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Functional Programming in Practice

Ari King
Greenhorn

Joined: Apr 22, 2010
Posts: 20
Hi Paul & Runar,

I believe you both at some point worked at Capital IQ and used FP (via Scala) to implement data processing apps. Could you expound, to the degree possible, on how FP helped in implementing those algorithms/tools? Could you also share why the chosen language was Scala as opposed to Java or other FP languages like Clojure & Groovy? Thanks.

Best,
Ari
Ari King
Greenhorn

Joined: Apr 22, 2010
Posts: 20
Ari King wrote:Hi Paul & Runar,

I believe you both at some point worked at Capital IQ and used FP (via Scala) to implement data processing apps. Could you expound, to the degree possible, on how FP helped in implementing those algorithms/tools? Could you also share why the chosen language was Scala as opposed to Java or other FP languages like Clojure & Groovy? Thanks.

Best,
Ari


Most of the threads here discuss how/when FP is a better implementation choice than OO. Are there any circumstance where the opposite holds?
Paul Chiusano
author
Greenhorn

Joined: Feb 06, 2013
Posts: 9
Hi Ari,

You might want to check out this old blog post of mine, which is sort of an experience report I wrote after our first year or two using Scala: http://pchiusano.blogspot.com/2009/08/scala-success-story-commercial-usage-of.html Some of the stuff in there is out of date, and I may not agree with everything in there anymore, but it talks about some of the benefits we got from using Scala. Overall, I'd say the benefits we got from using Scala were just the usual benefits one gets from FP - compositionality, reuse, modularity, testability, much fewer bugs, etc. Personally, I did not know much FP when I started using Scala (I had used functions like map/filter/fold in various languages, and that was about it), and found that the more I learned, the more I saw of the above benefits.

As for why not Clojure or Groovy, well, I feel that a good static type system is essential to functional programming. Also, Clojure I don't think was even out when I started using Scala (late 2007) at Capital IQ, or if it was it was super super new. I do remember looking at another JVM language, CAL (http://openquark.org/Welcome.html), but I felt like Scala had more momentum and more seamless interoperability with Java, which was important.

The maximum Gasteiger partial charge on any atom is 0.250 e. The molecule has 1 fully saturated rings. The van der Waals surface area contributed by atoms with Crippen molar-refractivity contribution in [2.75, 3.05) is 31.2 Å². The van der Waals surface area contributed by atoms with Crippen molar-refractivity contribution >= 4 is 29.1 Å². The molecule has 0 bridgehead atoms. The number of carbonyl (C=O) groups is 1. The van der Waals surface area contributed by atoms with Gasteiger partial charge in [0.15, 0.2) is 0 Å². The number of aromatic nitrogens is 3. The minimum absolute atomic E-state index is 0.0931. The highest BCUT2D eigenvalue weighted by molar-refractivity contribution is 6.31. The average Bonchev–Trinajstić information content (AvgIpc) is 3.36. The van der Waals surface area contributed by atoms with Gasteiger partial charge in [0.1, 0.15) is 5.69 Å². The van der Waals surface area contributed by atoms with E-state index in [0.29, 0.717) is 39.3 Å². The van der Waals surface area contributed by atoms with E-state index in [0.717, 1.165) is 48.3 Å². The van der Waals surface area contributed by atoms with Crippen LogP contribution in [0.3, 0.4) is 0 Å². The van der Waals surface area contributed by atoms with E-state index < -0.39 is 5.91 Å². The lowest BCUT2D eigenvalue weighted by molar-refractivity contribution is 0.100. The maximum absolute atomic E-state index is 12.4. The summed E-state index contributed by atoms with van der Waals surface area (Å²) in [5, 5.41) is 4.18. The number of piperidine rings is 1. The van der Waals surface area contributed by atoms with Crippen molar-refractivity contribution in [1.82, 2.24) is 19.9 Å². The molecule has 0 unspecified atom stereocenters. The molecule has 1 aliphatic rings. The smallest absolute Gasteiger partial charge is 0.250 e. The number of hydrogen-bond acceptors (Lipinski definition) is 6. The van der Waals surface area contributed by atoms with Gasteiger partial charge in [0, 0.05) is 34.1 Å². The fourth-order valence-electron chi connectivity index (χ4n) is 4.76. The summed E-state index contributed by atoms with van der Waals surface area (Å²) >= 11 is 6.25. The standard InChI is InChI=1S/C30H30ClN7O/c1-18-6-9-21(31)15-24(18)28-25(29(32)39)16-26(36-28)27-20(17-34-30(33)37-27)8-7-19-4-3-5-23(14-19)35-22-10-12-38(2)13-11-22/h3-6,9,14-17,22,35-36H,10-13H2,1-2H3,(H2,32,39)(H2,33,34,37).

Paul Chiusano
author
Greenhorn

Joined: Feb 06, 2013
Posts: 9
Ari King wrote:
Most of the threads here discuss how/when FP is a better implementation choice than OO. Are there any circumstance where the opposite holds?


Like I was saying in another thread (http://www.coderanch.com/t/629025/Scala/Scala#2879406), we don't usually consider OO and FP to be in conflict. It's more FP vs imperative programming / using side effects. I don't think using side effects are ever 'better', though we might use local mutation within the implementation of a pure function, say for performance. IMO, side effects are pretty universally bad when they are anything other than an implementation detail for a purely functional API.

The one thing I would say is that following FP is a discipline. After a while, following that discipline becomes effortless, but until you've learned enough FP, it is 'easier' to just resort to using side effects. That is, FP requires some up front investment - much of part 1 of our book is relearning how to do things that people already know how to do in imperative programming. There is some new stuff in part 1, but most of it is laying a foundation so that we can do all the fun stuff which is truly new and unique to FP in parts 2, 3, and 4.
Ari King
Greenhorn

Joined: Apr 22, 2010
Posts: 20
Thanks for sharing your experiences/insights. As a follow-up to the original question, was it difficult to get developer/management buy-in with FP and/or Scala when re-writing clarifi? While FP (via Scala) made the code base more manageable (i.e. testable) did it increase complexity as you were still learning FP/Scala?
 
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subject: Functional Programming in Practice